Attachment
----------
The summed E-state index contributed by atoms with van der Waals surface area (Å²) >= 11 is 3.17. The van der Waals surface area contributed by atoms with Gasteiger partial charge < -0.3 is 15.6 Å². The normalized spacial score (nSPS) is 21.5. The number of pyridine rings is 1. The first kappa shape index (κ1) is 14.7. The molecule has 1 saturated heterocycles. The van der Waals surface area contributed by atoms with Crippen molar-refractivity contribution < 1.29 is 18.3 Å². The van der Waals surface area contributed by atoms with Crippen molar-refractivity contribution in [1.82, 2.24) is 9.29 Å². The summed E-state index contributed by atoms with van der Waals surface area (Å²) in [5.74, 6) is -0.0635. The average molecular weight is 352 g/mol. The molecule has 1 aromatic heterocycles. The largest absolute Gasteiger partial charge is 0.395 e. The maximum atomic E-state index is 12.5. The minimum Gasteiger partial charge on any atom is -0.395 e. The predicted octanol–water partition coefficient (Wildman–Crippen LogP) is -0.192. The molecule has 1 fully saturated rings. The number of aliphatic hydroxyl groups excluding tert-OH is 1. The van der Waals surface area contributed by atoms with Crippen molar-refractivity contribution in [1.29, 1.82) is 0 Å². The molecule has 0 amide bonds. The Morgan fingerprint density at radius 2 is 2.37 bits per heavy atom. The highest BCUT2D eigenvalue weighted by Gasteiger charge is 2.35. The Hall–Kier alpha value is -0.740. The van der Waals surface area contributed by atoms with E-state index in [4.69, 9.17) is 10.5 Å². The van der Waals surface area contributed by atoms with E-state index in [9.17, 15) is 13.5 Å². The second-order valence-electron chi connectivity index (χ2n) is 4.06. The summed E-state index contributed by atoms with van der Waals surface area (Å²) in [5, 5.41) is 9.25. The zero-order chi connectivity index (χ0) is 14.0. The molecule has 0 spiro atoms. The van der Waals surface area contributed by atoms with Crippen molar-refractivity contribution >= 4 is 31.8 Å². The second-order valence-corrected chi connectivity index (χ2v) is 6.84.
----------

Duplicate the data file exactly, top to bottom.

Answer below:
The summed E-state index contributed by atoms with van der Waals surface area (Å²) >= 11 is 3.17. The van der Waals surface area contributed by atoms with Gasteiger partial charge < -0.3 is 15.6 Å². The normalized spacial score (nSPS) is 21.5. The number of pyridine rings is 1. The first kappa shape index (κ1) is 14.7. The molecule has 1 saturated heterocycles. The van der Waals surface area contributed by atoms with Crippen molar-refractivity contribution < 1.29 is 18.3 Å². The van der Waals surface area contributed by atoms with Crippen molar-refractivity contribution in [1.82, 2.24) is 9.29 Å². The summed E-state index contributed by atoms with van der Waals surface area (Å²) in [5.74, 6) is -0.0635. The average molecular weight is 352 g/mol. The molecule has 1 aromatic heterocycles. The largest absolute Gasteiger partial charge is 0.395 e. The maximum atomic E-state index is 12.5. The minimum Gasteiger partial charge on any atom is -0.395 e. The predicted octanol–water partition coefficient (Wildman–Crippen LogP) is -0.192. The molecule has 1 fully saturated rings. The number of aliphatic hydroxyl groups excluding tert-OH is 1. The van der Waals surface area contributed by atoms with Crippen molar-refractivity contribution in [1.29, 1.82) is 0 Å². The molecule has 0 amide bonds. The Morgan fingerprint density at radius 2 is 2.37 bits per heavy atom. The highest BCUT2D eigenvalue weighted by Gasteiger charge is 2.35. The Hall–Kier alpha value is -0.740. The van der Waals surface area contributed by atoms with E-state index in [4.69, 9.17) is 10.5 Å². The van der Waals surface area contributed by atoms with E-state index in [9.17, 15) is 13.5 Å². The second-order valence-electron chi connectivity index (χ2n) is 4.06. The summed E-state index contributed by atoms with van der Waals surface area (Å²) in [5, 5.41) is 9.25. The zero-order chi connectivity index (χ0) is 14.0. The molecule has 0 spiro atoms. The van der Waals surface area contributed by atoms with Crippen molar-refractivity contribution >= 4 is 31.8 Å². The second-order valence-corrected chi connectivity index (χ2v) is 6.84.